Decades After Straight Outta Compton, Gov't Still Has Rap In Its Crosshairs

Aspiring rap artists have tried to emulate the success of N.W.A. but end up having their lyrics used against them in court.


If you got a letter from the feds telling you they didn't like a song you wrote, what would you do?

That's what happened to gantsa rap group N.W.A. in 1989 when the Federal Bureau of Investigation (FBI) sent a letter to the the group's record label saying the lyrics to "Fuck tha Police," encouraged "violence against and disrespect for the law enforcement officer." Instead of pulling the song from albums and refusing to play it at concerts, N.W.A. went public with the letter and their status as renegade musicans went through the roof.

The incident is dramatized in the summer blockbuster Straight Outta Compton. The film chronicles the emergence of N.W.A. in the late 1980s and early 1990s and has garnered critical praise. But viewers may be surprised to find out that the government still targets aspiring rap artists.

Brandon Duncan's rap name is Tiny Doo and the character he adopted to write and perform songs on his album, No Safety, got him in a lot of trouble with the San Diego District Attorney's Office. The DA's office alleged Duncan conspried to commit a series of gang related shootings around San Diego, but said he was never present at the actual crime. Instead, they said he benefited from the crimes through album sales of No Safety.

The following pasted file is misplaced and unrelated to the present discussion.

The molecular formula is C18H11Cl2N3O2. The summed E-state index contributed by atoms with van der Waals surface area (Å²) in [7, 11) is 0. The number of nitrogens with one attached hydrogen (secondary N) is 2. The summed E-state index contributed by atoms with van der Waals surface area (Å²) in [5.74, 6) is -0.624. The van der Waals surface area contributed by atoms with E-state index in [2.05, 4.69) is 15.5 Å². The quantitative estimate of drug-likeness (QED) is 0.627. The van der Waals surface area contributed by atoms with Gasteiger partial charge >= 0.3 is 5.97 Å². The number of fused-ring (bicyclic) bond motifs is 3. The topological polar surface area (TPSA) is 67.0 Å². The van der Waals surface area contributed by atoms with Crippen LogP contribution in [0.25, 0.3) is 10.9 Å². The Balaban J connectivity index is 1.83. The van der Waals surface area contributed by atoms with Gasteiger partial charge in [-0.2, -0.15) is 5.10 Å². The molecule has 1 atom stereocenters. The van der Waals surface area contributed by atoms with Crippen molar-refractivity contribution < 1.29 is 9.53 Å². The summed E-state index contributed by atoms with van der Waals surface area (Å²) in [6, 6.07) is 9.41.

"We're not just talking about a CD of anything, of love songs," said San Diego County Deputy District Attorney Anthony Campagna in court. "We're talking about a CD [cover] … There is a revolver with bullets." 

"How can you commit crimes you don't even know about?" Duncan told Reason TV in 2015. "It's not real life, it's just entertainment."

For more of Reason TV's interview with Tiny Doo, watch, "Jailed for Rap Lyrics: Is Rapper Tiny Doo a Murderer or a Musician?"